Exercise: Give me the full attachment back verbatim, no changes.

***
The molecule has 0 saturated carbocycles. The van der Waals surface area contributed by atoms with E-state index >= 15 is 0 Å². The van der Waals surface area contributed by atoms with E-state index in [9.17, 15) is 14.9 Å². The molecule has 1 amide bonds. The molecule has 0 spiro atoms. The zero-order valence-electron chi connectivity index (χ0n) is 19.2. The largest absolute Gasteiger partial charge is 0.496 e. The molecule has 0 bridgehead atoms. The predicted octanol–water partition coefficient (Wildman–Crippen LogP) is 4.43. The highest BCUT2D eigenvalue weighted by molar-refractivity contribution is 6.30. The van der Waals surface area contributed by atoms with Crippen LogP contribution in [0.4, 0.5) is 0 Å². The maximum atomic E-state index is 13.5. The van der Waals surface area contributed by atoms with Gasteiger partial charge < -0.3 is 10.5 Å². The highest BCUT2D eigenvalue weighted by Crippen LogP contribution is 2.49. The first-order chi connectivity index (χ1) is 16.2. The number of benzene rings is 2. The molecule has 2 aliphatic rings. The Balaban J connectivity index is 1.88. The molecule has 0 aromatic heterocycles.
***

The molecule has 0 saturated carbocycles. The van der Waals surface area contributed by atoms with E-state index >= 15 is 0 Å². The van der Waals surface area contributed by atoms with E-state index in [9.17, 15) is 14.9 Å². The molecule has 1 amide bonds. The molecule has 0 spiro atoms. The zero-order valence-electron chi connectivity index (χ0n) is 19.2. The largest absolute Gasteiger partial charge is 0.496 e. The molecule has 0 bridgehead atoms. The predicted octanol–water partition coefficient (Wildman–Crippen LogP) is 4.43. The highest BCUT2D eigenvalue weighted by molar-refractivity contribution is 6.30. The van der Waals surface area contributed by atoms with Crippen LogP contribution in [0.4, 0.5) is 0 Å². The maximum atomic E-state index is 13.5. The van der Waals surface area contributed by atoms with Gasteiger partial charge < -0.3 is 10.5 Å². The highest BCUT2D eigenvalue weighted by Crippen LogP contribution is 2.49. The first-order chi connectivity index (χ1) is 16.2. The number of benzene rings is 2. The molecule has 2 aliphatic rings. The Balaban J connectivity index is 1.88. The molecule has 0 aromatic heterocycles.